The Solomon Islands lie to the east of New Guinea and to the north of the New Hebrides. The main group comprises a double chain of islands, stretching roughly from north-west to south-east. It includes seven major islands: Bougainville, Choiseul, Ysabel, New Georgia, Malaita, Guadalcanal, and San Cristobal; between 20 and 30 smaller islands, and numerous islets. Many islands in this archipelago are very mountainous, but Rennell Island, a raised atoll, is nearly flat.
Several smaller groups of islands, also isolated, are usually considered as part of the Solomons Archipelago. They include: to the south, the large island of Rennell and its smaller neighbor, Bellona; to the southeast, the Santa Cruz group of Ndeni, Vanikoro, and Utupua; the Reef and Taumako groups, and the small isolated islands of Tikopia, Anuta, and Fatutaka; and, to the east and north, a number of atolls of which the most important are Ontong, Java, and Sikaiana. The area of the Protectorate is 12,400 square miles and of the Solomon Islands in the trusteeship 4100 square miles.
The Solomons, predominantly of volcanic origin, are a link in the larger chain of volcanic ranges and islands stretching from southeast Asia through Sumatra, Java, and New Guinea and continuing beyond the Solomons into the New Hebrides. The cores of the main islands are ancient lavas, many of which are overlain by recent deposits, both volcanic and sedimentary. Active volcanoes exist at each end of the group, on Mts. Balbi and Bagana, in Bougainville, and in Tinakula in the Santa Cruz group.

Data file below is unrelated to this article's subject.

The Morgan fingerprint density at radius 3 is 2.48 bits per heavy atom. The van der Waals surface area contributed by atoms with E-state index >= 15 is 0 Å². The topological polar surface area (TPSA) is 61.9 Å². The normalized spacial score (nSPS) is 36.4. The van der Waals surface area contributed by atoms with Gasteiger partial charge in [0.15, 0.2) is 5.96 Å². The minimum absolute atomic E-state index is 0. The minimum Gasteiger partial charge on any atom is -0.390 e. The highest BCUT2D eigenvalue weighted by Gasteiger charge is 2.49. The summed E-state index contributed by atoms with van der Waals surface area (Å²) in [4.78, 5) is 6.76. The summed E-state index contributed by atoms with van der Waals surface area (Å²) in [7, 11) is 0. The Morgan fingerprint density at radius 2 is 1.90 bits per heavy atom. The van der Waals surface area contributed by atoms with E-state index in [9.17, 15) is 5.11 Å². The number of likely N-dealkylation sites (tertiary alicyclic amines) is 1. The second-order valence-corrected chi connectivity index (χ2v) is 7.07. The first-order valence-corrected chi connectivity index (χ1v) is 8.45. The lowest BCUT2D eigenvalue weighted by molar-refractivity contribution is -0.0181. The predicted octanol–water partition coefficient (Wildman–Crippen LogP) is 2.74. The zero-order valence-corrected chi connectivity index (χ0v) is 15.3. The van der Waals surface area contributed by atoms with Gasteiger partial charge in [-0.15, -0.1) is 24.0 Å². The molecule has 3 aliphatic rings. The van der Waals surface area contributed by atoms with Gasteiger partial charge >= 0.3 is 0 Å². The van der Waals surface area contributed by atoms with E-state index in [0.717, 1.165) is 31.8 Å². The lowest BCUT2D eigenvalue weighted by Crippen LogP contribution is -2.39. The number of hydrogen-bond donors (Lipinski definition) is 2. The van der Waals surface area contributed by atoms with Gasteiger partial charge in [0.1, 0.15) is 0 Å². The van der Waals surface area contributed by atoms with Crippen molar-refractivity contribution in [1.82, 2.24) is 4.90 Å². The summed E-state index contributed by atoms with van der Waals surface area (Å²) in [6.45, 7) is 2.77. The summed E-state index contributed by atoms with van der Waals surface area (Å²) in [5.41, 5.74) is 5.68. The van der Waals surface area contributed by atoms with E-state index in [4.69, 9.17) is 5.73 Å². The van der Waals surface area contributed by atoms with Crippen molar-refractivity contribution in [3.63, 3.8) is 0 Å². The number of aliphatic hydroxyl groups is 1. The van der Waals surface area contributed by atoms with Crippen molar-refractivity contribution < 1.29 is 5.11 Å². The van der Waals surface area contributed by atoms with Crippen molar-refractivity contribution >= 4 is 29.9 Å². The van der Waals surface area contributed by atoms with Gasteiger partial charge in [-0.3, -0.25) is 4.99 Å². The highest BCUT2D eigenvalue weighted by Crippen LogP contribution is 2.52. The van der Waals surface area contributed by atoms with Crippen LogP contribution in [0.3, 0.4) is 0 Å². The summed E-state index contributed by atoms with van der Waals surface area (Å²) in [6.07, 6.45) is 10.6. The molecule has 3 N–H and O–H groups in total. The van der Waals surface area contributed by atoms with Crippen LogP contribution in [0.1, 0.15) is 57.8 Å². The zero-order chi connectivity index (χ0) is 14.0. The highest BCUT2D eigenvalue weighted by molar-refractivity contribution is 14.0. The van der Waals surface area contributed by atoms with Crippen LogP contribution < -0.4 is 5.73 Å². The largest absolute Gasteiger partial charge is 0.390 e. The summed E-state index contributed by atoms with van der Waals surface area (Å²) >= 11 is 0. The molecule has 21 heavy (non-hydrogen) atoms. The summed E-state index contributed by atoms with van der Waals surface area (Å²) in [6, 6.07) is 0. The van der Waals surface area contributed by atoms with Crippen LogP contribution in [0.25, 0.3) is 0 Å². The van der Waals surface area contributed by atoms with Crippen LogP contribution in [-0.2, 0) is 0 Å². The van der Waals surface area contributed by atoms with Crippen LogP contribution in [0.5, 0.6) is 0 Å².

The economic resources of the Solomons, only slightly exploited, are imperfectly known. The islands first became of economic importance as a source of labor for the sugar-cane plantations of Queensland and Fiji. As a field for tropical agriculture, they did not attract attention until the beginning of the twentieth century, when individual settlers and large firms began to take up land for coconut plantations. To avoid too great dependence on a single crop, subsidiary crops were tried, but the quantities grown were small.
The igneous rocks of the main islands probably contain minerals of economic value. Gold has been found in Bougainville, New Georgia, Vangunu, and Guadalcanal. Tin has been reported in south Bougainville. Phosphate deposits, of poor quality, however, have been found on Rennell.